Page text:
In the Bedroom

Ray Feller

If you are looking for a pleasant evening out, In the Bedroom would be a bad choice. However, anyone eager to see truly good acting and directing in a drama ought to see this depressing but excellent film.The premise of In the Bedroom initially looks like it is going to be a feel-good movie. There is an unlikely couple that has found happiness together: Frank (Nick Stahl), a very clever college-boy on his way to becoming an architect, and Natalie (Marisa Tomei, nominated for Best Actress in a Supporting Role), a divorcee with two children. Granted, Frank’s parents Matt (Tom Wilkinson, nominated for Best Actor in a Leading Role) and, particularly, Ruth (Sissy Spacek, nominated for Best Actress in a Leading Role) are against it, and Natalie’s ex-husband Richard (William Mapother) is abusive and tends to arrive without warning, but it appears that the plot is going to revolve around those problems working out. But then…it doesn’t.

Richard arrives unannounced one afternoon and, in Frank’s efforts to protect Natalie and the boys, Frank is shot in the head.

From this point on, the movie is about how the loss of a son affects the parents. Spacek is incredible as the reclusive mother, growing more and more angry with her husband for trying to move on with his life. She is chillingly distant and unforgiving. Wilkinson deals with the loss differently, trying to overcome the pain by going back to work and seeing friends, with the occasional breakdown when something reminds him of the tragedy or of Frank himself.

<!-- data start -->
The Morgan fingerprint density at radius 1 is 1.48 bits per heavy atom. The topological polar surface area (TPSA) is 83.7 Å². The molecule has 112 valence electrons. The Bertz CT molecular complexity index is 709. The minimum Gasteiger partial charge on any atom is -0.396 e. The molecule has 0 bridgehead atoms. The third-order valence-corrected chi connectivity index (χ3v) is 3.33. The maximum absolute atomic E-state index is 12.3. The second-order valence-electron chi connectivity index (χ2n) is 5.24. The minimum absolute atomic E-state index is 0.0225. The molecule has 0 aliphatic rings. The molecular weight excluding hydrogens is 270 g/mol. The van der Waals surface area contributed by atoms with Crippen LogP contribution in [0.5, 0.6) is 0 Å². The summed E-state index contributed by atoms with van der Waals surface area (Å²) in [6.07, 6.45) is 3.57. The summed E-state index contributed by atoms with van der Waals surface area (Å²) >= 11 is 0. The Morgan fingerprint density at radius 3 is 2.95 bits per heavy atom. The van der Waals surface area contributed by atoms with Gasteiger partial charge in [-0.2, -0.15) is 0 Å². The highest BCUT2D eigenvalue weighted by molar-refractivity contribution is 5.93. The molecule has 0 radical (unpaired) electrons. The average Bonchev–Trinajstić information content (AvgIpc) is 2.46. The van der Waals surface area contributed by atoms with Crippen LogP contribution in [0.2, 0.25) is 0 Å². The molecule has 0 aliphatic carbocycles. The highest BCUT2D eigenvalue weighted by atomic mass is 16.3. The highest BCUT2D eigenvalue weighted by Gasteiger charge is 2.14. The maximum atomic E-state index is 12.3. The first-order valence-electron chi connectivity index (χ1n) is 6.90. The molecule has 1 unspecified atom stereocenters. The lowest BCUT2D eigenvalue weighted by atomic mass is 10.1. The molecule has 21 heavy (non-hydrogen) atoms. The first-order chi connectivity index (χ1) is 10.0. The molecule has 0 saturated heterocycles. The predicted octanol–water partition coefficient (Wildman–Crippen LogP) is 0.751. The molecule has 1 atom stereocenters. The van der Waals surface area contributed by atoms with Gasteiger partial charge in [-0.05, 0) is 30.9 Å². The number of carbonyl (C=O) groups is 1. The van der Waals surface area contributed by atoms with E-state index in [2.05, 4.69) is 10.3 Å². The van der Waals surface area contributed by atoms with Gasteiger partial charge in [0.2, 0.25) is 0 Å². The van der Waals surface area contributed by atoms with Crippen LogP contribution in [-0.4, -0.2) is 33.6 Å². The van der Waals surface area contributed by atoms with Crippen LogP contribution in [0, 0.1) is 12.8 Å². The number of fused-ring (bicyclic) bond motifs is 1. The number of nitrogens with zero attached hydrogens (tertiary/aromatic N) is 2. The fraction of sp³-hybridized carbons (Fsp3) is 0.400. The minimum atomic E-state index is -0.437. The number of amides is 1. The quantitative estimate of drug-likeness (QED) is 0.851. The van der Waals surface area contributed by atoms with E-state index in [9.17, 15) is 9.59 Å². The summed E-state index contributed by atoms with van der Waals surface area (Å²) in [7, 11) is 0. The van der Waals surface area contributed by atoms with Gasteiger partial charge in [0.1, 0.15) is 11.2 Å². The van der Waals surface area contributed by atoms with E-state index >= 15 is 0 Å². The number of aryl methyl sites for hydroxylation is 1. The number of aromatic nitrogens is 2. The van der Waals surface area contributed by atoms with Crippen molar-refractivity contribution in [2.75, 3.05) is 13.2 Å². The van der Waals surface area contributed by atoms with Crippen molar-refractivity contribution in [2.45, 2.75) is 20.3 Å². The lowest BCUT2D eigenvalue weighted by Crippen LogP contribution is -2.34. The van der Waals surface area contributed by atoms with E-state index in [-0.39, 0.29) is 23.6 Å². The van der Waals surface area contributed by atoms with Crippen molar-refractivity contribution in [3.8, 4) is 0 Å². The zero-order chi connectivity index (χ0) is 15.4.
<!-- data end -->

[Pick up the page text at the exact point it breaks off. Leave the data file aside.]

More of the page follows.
The movie deals beautifully with emotion, allowing it to truly touch you rather than pushing the sadness on you. For instance, instead of the usual tragic, sad music, most of the emotional scenes have no music at all, letting the water in the sink or the roar of the lawn mower or a different realistic background sound emphasize the emptiness being felt.

Based on a novel by Andre Dubus, and dedicated to him, Todd Field has done a marvelous job directing this film. It is an honest movie that is more about the people than the plot, and gives impressive depth to their characters.